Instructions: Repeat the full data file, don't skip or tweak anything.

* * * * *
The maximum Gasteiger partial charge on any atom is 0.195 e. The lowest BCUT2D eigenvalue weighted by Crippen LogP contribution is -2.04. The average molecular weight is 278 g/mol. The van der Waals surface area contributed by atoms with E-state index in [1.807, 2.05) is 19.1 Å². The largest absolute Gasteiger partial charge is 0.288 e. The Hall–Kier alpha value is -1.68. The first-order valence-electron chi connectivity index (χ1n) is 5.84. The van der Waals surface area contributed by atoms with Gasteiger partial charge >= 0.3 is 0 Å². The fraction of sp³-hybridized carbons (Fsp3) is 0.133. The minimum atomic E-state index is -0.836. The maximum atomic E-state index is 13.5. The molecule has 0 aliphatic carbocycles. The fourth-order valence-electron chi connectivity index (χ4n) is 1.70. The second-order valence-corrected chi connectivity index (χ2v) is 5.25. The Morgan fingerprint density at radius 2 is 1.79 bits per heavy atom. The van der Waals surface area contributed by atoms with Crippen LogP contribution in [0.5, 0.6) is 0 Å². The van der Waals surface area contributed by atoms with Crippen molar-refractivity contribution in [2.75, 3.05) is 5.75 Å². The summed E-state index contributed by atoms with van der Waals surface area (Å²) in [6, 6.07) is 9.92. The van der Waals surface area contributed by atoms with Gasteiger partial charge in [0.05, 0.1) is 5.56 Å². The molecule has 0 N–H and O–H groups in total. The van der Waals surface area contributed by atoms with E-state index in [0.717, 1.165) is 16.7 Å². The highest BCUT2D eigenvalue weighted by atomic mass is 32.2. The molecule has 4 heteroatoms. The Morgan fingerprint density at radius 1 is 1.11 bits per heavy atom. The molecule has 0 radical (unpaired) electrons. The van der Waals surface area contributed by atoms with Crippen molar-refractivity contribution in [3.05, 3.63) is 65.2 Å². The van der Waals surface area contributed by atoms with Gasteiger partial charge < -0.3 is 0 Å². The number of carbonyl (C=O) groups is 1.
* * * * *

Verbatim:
The maximum Gasteiger partial charge on any atom is 0.195 e. The lowest BCUT2D eigenvalue weighted by Crippen LogP contribution is -2.04. The average molecular weight is 278 g/mol. The van der Waals surface area contributed by atoms with E-state index in [1.807, 2.05) is 19.1 Å². The largest absolute Gasteiger partial charge is 0.288 e. The Hall–Kier alpha value is -1.68. The first-order valence-electron chi connectivity index (χ1n) is 5.84. The van der Waals surface area contributed by atoms with Gasteiger partial charge >= 0.3 is 0 Å². The fraction of sp³-hybridized carbons (Fsp3) is 0.133. The minimum atomic E-state index is -0.836. The maximum atomic E-state index is 13.5. The molecule has 0 aliphatic carbocycles. The fourth-order valence-electron chi connectivity index (χ4n) is 1.70. The second-order valence-corrected chi connectivity index (χ2v) is 5.25. The Morgan fingerprint density at radius 2 is 1.79 bits per heavy atom. The van der Waals surface area contributed by atoms with Crippen LogP contribution in [0.5, 0.6) is 0 Å². The van der Waals surface area contributed by atoms with Crippen molar-refractivity contribution in [2.75, 3.05) is 5.75 Å². The summed E-state index contributed by atoms with van der Waals surface area (Å²) in [6, 6.07) is 9.92. The van der Waals surface area contributed by atoms with Gasteiger partial charge in [0.05, 0.1) is 5.56 Å². The molecule has 0 N–H and O–H groups in total. The van der Waals surface area contributed by atoms with E-state index in [0.717, 1.165) is 16.7 Å². The highest BCUT2D eigenvalue weighted by atomic mass is 32.2. The molecule has 4 heteroatoms. The Morgan fingerprint density at radius 1 is 1.11 bits per heavy atom. The molecule has 0 radical (unpaired) electrons. The van der Waals surface area contributed by atoms with Crippen molar-refractivity contribution in [3.05, 3.63) is 65.2 Å². The van der Waals surface area contributed by atoms with Gasteiger partial charge < -0.3 is 0 Å². The number of carbonyl (C=O) groups is 1.